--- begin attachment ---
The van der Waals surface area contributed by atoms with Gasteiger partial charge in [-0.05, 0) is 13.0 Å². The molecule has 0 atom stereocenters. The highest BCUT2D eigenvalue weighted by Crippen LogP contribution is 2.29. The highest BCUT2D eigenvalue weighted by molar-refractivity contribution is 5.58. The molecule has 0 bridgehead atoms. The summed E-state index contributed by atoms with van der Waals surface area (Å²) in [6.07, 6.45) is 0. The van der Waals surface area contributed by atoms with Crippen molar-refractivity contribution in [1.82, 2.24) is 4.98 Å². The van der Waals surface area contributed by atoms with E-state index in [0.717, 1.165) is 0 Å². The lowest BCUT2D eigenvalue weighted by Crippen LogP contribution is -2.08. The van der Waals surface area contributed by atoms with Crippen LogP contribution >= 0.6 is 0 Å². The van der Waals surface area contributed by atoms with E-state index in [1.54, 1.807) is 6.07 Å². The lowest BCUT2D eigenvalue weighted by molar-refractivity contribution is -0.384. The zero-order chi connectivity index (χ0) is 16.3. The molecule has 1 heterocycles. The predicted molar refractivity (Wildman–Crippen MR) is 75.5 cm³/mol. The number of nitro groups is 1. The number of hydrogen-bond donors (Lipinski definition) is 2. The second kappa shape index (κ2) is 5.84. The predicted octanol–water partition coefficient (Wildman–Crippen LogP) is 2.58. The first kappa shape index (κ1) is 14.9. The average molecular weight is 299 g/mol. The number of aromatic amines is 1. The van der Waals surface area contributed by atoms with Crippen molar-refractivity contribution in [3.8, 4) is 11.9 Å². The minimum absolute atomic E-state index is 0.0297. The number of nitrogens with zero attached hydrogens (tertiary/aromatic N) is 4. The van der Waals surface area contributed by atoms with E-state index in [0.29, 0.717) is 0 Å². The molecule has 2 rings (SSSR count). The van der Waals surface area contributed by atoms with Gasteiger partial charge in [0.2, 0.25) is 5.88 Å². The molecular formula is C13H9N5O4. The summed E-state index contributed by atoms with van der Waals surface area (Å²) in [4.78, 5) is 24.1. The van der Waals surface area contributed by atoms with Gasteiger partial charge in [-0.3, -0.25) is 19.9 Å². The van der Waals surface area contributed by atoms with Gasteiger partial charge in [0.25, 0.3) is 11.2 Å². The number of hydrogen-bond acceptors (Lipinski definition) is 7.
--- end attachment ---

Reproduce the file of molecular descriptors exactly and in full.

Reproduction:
The van der Waals surface area contributed by atoms with Gasteiger partial charge in [-0.05, 0) is 13.0 Å². The molecule has 0 atom stereocenters. The highest BCUT2D eigenvalue weighted by Crippen LogP contribution is 2.29. The highest BCUT2D eigenvalue weighted by molar-refractivity contribution is 5.58. The molecule has 0 bridgehead atoms. The summed E-state index contributed by atoms with van der Waals surface area (Å²) in [6.07, 6.45) is 0. The van der Waals surface area contributed by atoms with Crippen molar-refractivity contribution in [1.82, 2.24) is 4.98 Å². The van der Waals surface area contributed by atoms with E-state index in [0.717, 1.165) is 0 Å². The lowest BCUT2D eigenvalue weighted by Crippen LogP contribution is -2.08. The van der Waals surface area contributed by atoms with Crippen LogP contribution >= 0.6 is 0 Å². The van der Waals surface area contributed by atoms with E-state index in [1.54, 1.807) is 6.07 Å². The lowest BCUT2D eigenvalue weighted by molar-refractivity contribution is -0.384. The zero-order chi connectivity index (χ0) is 16.3. The molecule has 1 heterocycles. The predicted molar refractivity (Wildman–Crippen MR) is 75.5 cm³/mol. The number of nitro groups is 1. The number of hydrogen-bond donors (Lipinski definition) is 2. The second kappa shape index (κ2) is 5.84. The predicted octanol–water partition coefficient (Wildman–Crippen LogP) is 2.58. The first kappa shape index (κ1) is 14.9. The average molecular weight is 299 g/mol. The number of aromatic amines is 1. The van der Waals surface area contributed by atoms with Crippen molar-refractivity contribution in [3.8, 4) is 11.9 Å². The minimum absolute atomic E-state index is 0.0297. The number of nitrogens with zero attached hydrogens (tertiary/aromatic N) is 4. The van der Waals surface area contributed by atoms with E-state index in [0.29, 0.717) is 0 Å². The molecule has 2 rings (SSSR count). The van der Waals surface area contributed by atoms with Gasteiger partial charge in [0.2, 0.25) is 5.88 Å². The molecular formula is C13H9N5O4. The summed E-state index contributed by atoms with van der Waals surface area (Å²) in [4.78, 5) is 24.1. The van der Waals surface area contributed by atoms with Gasteiger partial charge in [-0.3, -0.25) is 19.9 Å². The van der Waals surface area contributed by atoms with Gasteiger partial charge in [0.25, 0.3) is 11.2 Å². The number of hydrogen-bond acceptors (Lipinski definition) is 7.